What’s a Credit Union?
A credit union by definition is a not-for-profit banking organization designed to provide financial services and loans to its members. Credit Unions are member-owned, with even the board of directors being voted on by credit union members. The board, elected by and to represent all credit union members, help to sets policies and rates for share accounts and loans. That’s one of the reasons credit unions are considered to be one of the safest institutions to do business with. Credit Unions are owned by its members and it’s not for profit. This means our main focus is to offer you competitive rates and services, not our bottom line.
If you’re not in the business of profit, what’s the goal?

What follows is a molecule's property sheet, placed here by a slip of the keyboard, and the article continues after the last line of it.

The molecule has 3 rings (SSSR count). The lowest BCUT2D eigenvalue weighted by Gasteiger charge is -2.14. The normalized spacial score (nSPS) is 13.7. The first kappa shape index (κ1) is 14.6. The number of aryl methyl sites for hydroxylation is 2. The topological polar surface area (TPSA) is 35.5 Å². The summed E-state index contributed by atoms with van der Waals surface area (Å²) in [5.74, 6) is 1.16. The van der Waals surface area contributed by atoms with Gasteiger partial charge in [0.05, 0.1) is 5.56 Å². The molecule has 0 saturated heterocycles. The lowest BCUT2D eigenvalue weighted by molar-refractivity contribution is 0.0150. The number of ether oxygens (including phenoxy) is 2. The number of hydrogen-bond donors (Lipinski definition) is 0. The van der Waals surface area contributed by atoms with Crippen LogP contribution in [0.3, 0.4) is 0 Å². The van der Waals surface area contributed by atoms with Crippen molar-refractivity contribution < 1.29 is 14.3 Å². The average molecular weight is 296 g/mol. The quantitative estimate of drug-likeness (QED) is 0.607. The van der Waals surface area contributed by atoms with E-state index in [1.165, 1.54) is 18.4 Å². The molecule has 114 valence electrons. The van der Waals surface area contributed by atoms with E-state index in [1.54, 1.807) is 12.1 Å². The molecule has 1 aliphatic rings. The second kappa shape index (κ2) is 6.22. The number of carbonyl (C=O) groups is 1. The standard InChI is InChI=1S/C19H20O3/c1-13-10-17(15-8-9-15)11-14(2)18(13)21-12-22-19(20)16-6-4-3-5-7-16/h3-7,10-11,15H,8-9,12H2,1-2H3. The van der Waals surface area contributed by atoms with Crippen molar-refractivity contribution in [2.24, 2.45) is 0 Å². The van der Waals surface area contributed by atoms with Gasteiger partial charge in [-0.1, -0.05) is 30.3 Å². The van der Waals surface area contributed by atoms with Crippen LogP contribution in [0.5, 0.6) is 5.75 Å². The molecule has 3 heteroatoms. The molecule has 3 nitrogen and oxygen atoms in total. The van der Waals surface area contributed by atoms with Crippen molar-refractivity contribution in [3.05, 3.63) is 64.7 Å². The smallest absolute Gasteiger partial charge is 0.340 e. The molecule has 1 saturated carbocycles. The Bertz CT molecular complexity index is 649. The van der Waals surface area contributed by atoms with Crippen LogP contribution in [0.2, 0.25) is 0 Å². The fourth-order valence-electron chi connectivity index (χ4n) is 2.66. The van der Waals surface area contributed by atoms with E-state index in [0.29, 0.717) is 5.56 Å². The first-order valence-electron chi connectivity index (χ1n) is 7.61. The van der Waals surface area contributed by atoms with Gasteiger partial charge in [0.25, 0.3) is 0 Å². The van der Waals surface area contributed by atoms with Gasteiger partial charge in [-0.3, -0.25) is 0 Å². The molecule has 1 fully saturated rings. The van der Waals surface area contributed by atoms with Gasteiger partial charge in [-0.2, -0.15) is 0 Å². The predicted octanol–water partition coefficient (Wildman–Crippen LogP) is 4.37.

Credit Unions were established nearly a century ago by various communities and groups of employees of a company. In KEMBA’s case, it was a group of Kroger employees. That gave us our name, KEMBA stands for Kroger Employees Mutual Benefits Association. Basically, we provide a way to pool resources in a local banking institution as opposed to larger national organizations that don’t necessarily benefit the community. Because membership was exclusive to a specific group, only people within that group were able to obtain loans from us, as it still is today. That’s also why there is a latent incentive to have policies that are in the interest of the members and investors, like keeping rates low and dividends high.